Public servants and some cyber security experts say the use of personal data extraction tools by some federal departments is shocking, and they're questioning why any government office would need such access to people's private information.
A Radio-Canada story published Wednesday details how 13 federal departments and agencies use tools capable of recovering and analyzing data found in electronic devices — including text messages, contacts, photos, travel history, a person's internet search history, deleted content and social media activity.
Fisheries and Oceans Canada, Environment Canada, Canada Revenue Agency, Global Affairs Canada, the Canada Border Service Agency, the Department of National Defence, the Royal Canadian Mounted Police and several other institutions are using the technology. Some departments say they use this technology after obtaining judicial authorization such as a search warrant.
Some departments said they're using the tools to conduct internal investigations — if an employee is suspected of fraud or workplace harassment, for example, in accordance with strict internal protocols regarding collection of personal data.
Other departments say they're using it for security reasons.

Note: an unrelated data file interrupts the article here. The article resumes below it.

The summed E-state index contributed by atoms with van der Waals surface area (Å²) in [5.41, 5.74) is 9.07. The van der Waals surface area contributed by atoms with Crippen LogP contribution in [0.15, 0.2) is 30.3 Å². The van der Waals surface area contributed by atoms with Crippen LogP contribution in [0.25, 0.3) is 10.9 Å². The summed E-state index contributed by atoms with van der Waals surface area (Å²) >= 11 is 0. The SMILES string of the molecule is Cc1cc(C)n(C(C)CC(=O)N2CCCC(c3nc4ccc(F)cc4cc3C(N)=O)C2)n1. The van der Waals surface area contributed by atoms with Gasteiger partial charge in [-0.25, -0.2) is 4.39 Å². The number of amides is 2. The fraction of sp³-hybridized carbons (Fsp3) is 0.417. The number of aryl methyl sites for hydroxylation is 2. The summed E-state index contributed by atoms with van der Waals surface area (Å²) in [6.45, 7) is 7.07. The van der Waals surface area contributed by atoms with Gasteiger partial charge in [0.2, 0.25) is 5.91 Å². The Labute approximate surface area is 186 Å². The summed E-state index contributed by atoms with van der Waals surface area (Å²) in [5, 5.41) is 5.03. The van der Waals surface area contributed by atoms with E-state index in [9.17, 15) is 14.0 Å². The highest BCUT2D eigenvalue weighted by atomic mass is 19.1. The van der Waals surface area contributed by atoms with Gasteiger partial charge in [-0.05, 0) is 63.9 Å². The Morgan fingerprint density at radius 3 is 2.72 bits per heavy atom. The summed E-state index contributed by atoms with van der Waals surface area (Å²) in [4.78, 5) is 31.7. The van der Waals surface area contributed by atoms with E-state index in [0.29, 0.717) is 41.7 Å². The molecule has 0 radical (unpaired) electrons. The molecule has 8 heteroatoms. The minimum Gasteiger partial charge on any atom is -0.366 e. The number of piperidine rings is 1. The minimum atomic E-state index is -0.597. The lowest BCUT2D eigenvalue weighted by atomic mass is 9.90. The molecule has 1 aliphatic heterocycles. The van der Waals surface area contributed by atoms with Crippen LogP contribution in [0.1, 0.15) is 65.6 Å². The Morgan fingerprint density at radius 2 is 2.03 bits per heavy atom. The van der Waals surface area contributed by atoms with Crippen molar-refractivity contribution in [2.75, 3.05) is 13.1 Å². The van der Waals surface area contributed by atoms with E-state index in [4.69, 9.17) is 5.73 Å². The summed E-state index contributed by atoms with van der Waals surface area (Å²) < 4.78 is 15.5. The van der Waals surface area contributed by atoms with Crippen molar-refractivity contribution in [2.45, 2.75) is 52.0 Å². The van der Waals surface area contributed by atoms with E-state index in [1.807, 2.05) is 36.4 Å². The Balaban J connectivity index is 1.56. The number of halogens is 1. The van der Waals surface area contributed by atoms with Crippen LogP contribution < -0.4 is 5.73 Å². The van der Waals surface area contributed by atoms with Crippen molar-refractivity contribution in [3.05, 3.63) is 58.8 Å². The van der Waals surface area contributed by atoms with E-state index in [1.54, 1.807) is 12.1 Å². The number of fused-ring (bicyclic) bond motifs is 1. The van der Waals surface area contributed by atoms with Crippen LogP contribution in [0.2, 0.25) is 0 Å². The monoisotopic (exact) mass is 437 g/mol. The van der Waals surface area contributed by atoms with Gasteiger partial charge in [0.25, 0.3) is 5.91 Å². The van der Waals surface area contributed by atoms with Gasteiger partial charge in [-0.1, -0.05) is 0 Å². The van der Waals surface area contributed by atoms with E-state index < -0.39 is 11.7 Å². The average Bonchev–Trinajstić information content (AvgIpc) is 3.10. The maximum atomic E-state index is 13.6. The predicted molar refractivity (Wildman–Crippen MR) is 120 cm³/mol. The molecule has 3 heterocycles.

Radio-Canada has also learned those departments' use of the tools did not undergo a privacy impact assessment as required by federal government directive.
"We have grave concerns," said Jennifer Carr, president of the Professional Institute of the Public Service of Canada.
"We need to make sure that if our personal information is gathered, that we know about what information is gathered, how it's being used and how it could be affected if there are others who were able to access that."
In a statement to CBC News, Public Service Alliance of Canada national president Chris Aylward called the use of such technology without a privacy assessment "alarming" and "shows a deliberate lack of transparency and accountability by federal departments and agencies."
Government held to a higher standard, says expert
Treasury Board president Anita Anand declined Radio-Canada's request for an interview, but according to her office, each federal institution is responsible for enforcing privacy laws and policies.
But Vancouver-based privacy and data management expert Ale Brown said government agencies need to be held to a higher standard when it comes to protecting people's private information.
According to Treasury Board President Anita Anand's office, each federal institution is responsible for enforcing privacy laws and policies. (Justin Tang/The Canadian Press)
While she's not surprised departments and agencies are using this technology, Brown said what is surprising are that all of them forwent the federally mandated privacy impact assessment.
"You need to inform people what you're collecting, for what purpose, how you're going to use it, who you're going to share that information with," Brown said. "It just doesn't seem that this is happening here in a very explicit way."
Without that assessment, it's difficult to trust the government's use of personal data extraction tools at all, she said.